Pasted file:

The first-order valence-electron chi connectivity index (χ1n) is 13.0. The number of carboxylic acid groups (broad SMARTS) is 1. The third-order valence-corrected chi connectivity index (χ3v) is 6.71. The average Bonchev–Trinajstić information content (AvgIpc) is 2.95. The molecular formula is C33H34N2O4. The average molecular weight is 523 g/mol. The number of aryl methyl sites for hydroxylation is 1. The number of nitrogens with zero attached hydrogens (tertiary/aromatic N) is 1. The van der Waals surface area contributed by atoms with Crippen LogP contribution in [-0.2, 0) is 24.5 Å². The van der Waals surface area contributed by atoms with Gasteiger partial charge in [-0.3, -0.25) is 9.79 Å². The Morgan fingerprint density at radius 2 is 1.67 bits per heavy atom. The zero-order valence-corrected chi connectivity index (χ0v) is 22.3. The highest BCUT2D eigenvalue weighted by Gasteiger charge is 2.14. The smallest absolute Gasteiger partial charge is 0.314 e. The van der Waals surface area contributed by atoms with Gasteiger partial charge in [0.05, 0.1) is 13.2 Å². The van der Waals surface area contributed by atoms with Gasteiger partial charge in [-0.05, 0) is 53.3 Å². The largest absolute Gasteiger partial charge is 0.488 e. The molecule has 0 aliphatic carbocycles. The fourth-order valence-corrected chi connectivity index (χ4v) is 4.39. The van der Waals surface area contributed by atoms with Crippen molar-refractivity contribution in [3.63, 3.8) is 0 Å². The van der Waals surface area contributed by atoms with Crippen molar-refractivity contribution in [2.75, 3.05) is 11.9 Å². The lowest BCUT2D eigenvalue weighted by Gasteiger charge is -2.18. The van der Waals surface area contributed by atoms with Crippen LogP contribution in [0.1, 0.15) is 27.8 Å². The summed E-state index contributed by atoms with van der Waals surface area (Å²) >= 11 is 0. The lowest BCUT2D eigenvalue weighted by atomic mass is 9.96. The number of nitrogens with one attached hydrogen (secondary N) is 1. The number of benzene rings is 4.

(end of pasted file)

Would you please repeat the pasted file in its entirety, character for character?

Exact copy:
The first-order valence-electron chi connectivity index (χ1n) is 13.0. The number of carboxylic acid groups (broad SMARTS) is 1. The third-order valence-corrected chi connectivity index (χ3v) is 6.71. The average Bonchev–Trinajstić information content (AvgIpc) is 2.95. The molecular formula is C33H34N2O4. The average molecular weight is 523 g/mol. The number of aryl methyl sites for hydroxylation is 1. The number of nitrogens with zero attached hydrogens (tertiary/aromatic N) is 1. The van der Waals surface area contributed by atoms with Crippen LogP contribution in [-0.2, 0) is 24.5 Å². The van der Waals surface area contributed by atoms with Gasteiger partial charge in [-0.3, -0.25) is 9.79 Å². The Morgan fingerprint density at radius 2 is 1.67 bits per heavy atom. The zero-order valence-corrected chi connectivity index (χ0v) is 22.3. The highest BCUT2D eigenvalue weighted by Gasteiger charge is 2.14. The smallest absolute Gasteiger partial charge is 0.314 e. The van der Waals surface area contributed by atoms with Gasteiger partial charge in [0.05, 0.1) is 13.2 Å². The van der Waals surface area contributed by atoms with Gasteiger partial charge in [-0.05, 0) is 53.3 Å². The largest absolute Gasteiger partial charge is 0.488 e. The molecule has 0 aliphatic carbocycles. The fourth-order valence-corrected chi connectivity index (χ4v) is 4.39. The van der Waals surface area contributed by atoms with Crippen molar-refractivity contribution in [3.63, 3.8) is 0 Å². The van der Waals surface area contributed by atoms with Crippen molar-refractivity contribution in [2.75, 3.05) is 11.9 Å². The lowest BCUT2D eigenvalue weighted by Gasteiger charge is -2.18. The van der Waals surface area contributed by atoms with Crippen LogP contribution in [0.1, 0.15) is 27.8 Å². The summed E-state index contributed by atoms with van der Waals surface area (Å²) >= 11 is 0. The lowest BCUT2D eigenvalue weighted by atomic mass is 9.96. The number of nitrogens with one attached hydrogen (secondary N) is 1. The number of benzene rings is 4.